Skip to: Content
Skip to: Site Navigation
Skip to: Search

Military abuses rise in Mexican drug war

The US Senate votes this week on a $465 million aid package that includes oversight of Mexico's military and courts.

By Staff writer of The Christian Science Monitor / June 24, 2008

Residents of Apatzingán, Mexico, are ambivalent toward the heavy Army presence. Many appreciate the security, but others complain of abuses.


Enlarge Photos

Apatzingán, Mexico

When military trucks came rolling into this valley of Michoacán in December 2006, as the Mexican government opened its first front against drug factions, Antonia Moreno was ecstatic.

Skip to next paragraph

But 18 months later, Ms. Moreno's view has hardened. She says soldiers entered her home illegally and dug up a stash of money she'd buried in a horse stall next door. "That's everything we owned," she says as she files a human rights complaint against the Mexican military.

As Mexico throws an unprecedented 25,000 troops and police into its war against narcotrafficking, more citizens here are wondering if the illegal detentions and unlawful searches are worth the price. It's a security versus loss of liberties trade-off that echoes concerns raised by Americans in their war on terrorism.

Nowhere is that ambivalence felt more acutely than in Apatzingán. This central Mexican city of 93,000 is notorious for its drug-trafficking cartels. It's also where more complaints of abuse (27) have been filed this year against the military than in any other city in Michoacán, the state with the most military abuse complaints filed.

Human rights abuses have slowed the passage of a US aid package to help Mexico and Central America fight drug trafficking. First year funding of $465 million was approved by the House of Representatives last Thursday and is expected to be passed by the Senate this week. Initially, the aid was conditioned on more oversight of Mexican federal forces and the justice system – stipulations that stoked a political outcry in Mexico as another example of US arrogance. The requirements have since been softened.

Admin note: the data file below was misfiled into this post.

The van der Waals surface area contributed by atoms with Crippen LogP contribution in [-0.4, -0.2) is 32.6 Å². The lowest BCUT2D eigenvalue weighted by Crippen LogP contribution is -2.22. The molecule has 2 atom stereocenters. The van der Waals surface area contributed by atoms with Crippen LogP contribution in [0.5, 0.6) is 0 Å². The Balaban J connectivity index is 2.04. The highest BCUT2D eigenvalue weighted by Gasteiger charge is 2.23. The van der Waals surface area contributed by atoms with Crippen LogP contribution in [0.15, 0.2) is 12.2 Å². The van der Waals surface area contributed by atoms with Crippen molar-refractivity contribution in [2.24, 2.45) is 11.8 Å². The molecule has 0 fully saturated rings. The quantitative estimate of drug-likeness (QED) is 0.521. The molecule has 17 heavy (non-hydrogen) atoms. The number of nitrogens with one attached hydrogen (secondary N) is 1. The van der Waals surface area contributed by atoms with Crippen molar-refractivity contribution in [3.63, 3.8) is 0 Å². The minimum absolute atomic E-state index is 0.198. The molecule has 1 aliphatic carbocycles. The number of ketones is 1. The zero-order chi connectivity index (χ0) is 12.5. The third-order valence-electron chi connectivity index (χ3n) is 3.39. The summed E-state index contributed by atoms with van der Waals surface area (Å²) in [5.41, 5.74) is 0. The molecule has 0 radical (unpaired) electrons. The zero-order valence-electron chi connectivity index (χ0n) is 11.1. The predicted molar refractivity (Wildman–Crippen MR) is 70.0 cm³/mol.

But Mexican human rights wokers and victims of abuse say they welcomed more oversight, especially of the military, which many worry is not trained adequately in the law enforcement role it is playing today.

"There has been a diminishing of organized crime [since the military effort began], but at a high cost to human rights," says Victor Serrato Lozano, the president of Michoacán's state commission for human rights. "There should be conditions on the aid package. This is not a violation of our sovereignty if what the US is seeking is to strengthen human rights organizations."

Still, employing the armed forces remains hugely popular in a country where police and judicial corruption has left the security apparatus nearly ineffectual, analysts agree.

Since President Felipe Calderón's effort began in December 2006, more than 4,000 people have been killed, including hundreds of cops and soldiers. Entire police forces have resigned. The government claims their strategy is working: they have arrested thousands of suspects and confiscated thousands of weapons, recovered millions of dollars, and intercepted tons of cocaine and marijuana. The rising violence, they say, is a sign of success.

But for many Mexicans it signals the reverse. In a recent survey in the daily newspaper Reforma, 53 percent of Mexicans said they believe drug traffickers are winning the campaign.